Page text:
Da Vinci Days Bubble Gum Prescription

da-vinci-days1-274x300It seems a fair bet that Leonardo da Vinci could walk and chew bubble gum at the same time, but fast forward from the renaissance to present day and we find our fair burg’s beleaguered homage to the man not so adept at multi-tasking,

The quick recap on the da Vinci Days Festival is this; 2009 revenue was about $232,000 and 2010 brought attendance of about 20,000. Recent years have seen attendance drop below 13,000 and revenues follow to the mid $170,000s – last report on debt, about $40,000. After little more than a year on the job, it’s last paid Executive Director left in February of 2013. The press noted disorganization almost immediately; The Gazette-Times would write a scathing editorial. Even now, the festival cannot issue a timely press release.

Weeks after the 2013 festival, Board President Michael Dalton announced there would be no event this year. The rationale being that with all the declines, da Vinci Days would need to reinvent itself. Sounds reasonable enough, but could they not take advantage of the substantial momentum the Corvallis mainstay still had to reinvent the show and put it on at the same time? We’re talking about an organization that reports having 1,400 yearly volunteers.

The result so far is a survey that’s had only about 900 respondents at last report; it also suffers from a design that encourages an agree or disagree and, either/and/or response types – it’s not devoid of open-endedness, it’s just not encouraging of an all-the-above sort of mindset. For instance, one can range from strongly disagreeing or agreeing that the festival ought be focused on the community, but right above that it asks the same about promoting tourism, it doesn’t outwardly preclude ‘and’ but does make one wonder if that is the intent. Moreover, it does not address price of admission, which has been a major criticism in recent years.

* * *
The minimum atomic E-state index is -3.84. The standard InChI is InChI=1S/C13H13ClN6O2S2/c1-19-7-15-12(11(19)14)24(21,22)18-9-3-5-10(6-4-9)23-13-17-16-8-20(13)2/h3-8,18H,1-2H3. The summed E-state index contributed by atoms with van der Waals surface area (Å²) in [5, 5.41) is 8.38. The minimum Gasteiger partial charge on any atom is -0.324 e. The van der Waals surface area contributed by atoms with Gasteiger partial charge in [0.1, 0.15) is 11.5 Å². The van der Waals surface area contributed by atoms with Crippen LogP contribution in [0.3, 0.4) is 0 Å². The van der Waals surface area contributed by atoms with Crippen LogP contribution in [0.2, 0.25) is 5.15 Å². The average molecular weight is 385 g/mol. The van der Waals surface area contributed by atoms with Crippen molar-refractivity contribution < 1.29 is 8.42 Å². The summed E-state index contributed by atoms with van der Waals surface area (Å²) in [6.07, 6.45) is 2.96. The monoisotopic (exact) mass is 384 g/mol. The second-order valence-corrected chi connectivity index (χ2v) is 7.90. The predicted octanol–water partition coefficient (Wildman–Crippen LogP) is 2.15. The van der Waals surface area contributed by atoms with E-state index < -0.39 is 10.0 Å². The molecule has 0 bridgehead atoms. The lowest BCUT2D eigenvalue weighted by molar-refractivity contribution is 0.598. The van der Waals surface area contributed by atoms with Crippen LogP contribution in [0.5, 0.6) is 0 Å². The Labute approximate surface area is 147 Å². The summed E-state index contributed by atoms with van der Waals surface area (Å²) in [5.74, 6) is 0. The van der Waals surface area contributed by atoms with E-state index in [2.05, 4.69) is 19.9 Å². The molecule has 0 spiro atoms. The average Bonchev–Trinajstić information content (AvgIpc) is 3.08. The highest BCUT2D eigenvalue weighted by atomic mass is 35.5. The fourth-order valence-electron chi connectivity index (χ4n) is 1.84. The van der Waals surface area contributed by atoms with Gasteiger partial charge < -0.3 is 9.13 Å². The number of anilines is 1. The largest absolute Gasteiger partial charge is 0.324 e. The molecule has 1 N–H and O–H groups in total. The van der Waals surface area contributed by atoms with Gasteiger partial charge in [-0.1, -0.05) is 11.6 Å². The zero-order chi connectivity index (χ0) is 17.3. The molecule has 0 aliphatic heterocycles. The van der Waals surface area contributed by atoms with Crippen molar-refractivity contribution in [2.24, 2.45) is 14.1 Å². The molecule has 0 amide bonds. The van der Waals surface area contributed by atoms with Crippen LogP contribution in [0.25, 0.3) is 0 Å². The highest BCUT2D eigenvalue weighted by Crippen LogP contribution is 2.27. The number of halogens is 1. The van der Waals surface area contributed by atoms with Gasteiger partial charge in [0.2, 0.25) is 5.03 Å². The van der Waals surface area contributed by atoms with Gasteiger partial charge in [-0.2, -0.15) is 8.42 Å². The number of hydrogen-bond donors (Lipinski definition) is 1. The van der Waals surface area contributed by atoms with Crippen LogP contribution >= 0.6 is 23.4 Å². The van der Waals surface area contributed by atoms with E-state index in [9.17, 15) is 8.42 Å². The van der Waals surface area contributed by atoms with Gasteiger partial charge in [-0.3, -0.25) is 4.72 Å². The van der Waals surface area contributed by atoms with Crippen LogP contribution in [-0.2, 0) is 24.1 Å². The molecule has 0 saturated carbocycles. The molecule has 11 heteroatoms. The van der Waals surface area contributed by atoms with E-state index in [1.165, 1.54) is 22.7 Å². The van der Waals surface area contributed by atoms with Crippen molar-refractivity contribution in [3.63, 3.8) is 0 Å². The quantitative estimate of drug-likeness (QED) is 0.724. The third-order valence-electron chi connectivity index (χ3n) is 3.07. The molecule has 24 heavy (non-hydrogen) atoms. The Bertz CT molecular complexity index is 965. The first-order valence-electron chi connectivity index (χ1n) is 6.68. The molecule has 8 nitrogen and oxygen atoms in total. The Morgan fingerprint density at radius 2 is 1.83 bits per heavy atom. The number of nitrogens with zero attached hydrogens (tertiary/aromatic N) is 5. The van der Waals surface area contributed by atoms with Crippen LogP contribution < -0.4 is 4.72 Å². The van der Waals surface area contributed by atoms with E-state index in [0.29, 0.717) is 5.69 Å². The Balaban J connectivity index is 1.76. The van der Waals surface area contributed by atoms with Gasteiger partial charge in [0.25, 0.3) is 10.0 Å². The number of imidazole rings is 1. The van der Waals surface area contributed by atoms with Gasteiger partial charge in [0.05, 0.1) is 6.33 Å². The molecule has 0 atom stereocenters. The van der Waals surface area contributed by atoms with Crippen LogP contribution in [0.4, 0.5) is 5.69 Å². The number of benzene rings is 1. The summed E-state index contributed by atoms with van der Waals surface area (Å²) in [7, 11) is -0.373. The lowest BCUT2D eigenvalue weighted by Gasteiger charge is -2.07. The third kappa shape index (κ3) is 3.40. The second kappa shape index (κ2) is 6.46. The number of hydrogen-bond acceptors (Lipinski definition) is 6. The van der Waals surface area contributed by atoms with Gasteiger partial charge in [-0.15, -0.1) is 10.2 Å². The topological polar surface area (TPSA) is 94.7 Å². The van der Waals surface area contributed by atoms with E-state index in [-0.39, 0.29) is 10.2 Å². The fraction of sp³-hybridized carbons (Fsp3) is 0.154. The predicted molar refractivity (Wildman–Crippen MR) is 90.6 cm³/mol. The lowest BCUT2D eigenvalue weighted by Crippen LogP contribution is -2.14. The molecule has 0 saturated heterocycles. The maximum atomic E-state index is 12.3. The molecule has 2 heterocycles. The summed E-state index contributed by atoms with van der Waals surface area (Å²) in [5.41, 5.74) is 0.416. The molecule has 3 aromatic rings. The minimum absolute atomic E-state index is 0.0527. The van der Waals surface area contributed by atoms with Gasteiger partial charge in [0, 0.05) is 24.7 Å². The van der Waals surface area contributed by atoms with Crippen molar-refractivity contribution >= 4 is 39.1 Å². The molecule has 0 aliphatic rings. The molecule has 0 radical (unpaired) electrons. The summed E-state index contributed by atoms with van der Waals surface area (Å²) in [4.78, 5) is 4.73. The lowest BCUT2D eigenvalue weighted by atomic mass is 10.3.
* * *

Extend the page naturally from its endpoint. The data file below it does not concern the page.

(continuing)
The two public forums were not well promoted, attracting only about 25 participants each and the conversation did not stray much from the survey questions. One could start to wonder if there was some sort of agenda in limiting the conversation, ala that mid 1980’s public relations dreck intended to have folks thinking the presenters ideas are their own. After all, this ploy worked for the school district under Dawn Tarzian – reading this current admin? Repeat after guru, Visioning Process Redux, iPad.

Failing some far out pseudo-manipulation group-think conspiracy theory, this venerable Corvallis festival would seem to deserve more input than it has had thus far – we suggest a deeper survey and better publicized forums for a start. The board could extend their decision-making time a couple of months to accomplish this.

The other thing is this: the boards at these things are volunteers. That’s no excuse for anything, but it is also not entirely fair either; it is worth having a conversation about the city building some capacity to help, if not on an executive level, at least as a consultancy, providing managerial support and promotion. Obviously, this is a complex conversation, but it would be such a relief to hear it start.

by Rob Goffins

Do you have a story for The Advocate? Email editor@corvallisadvocate.com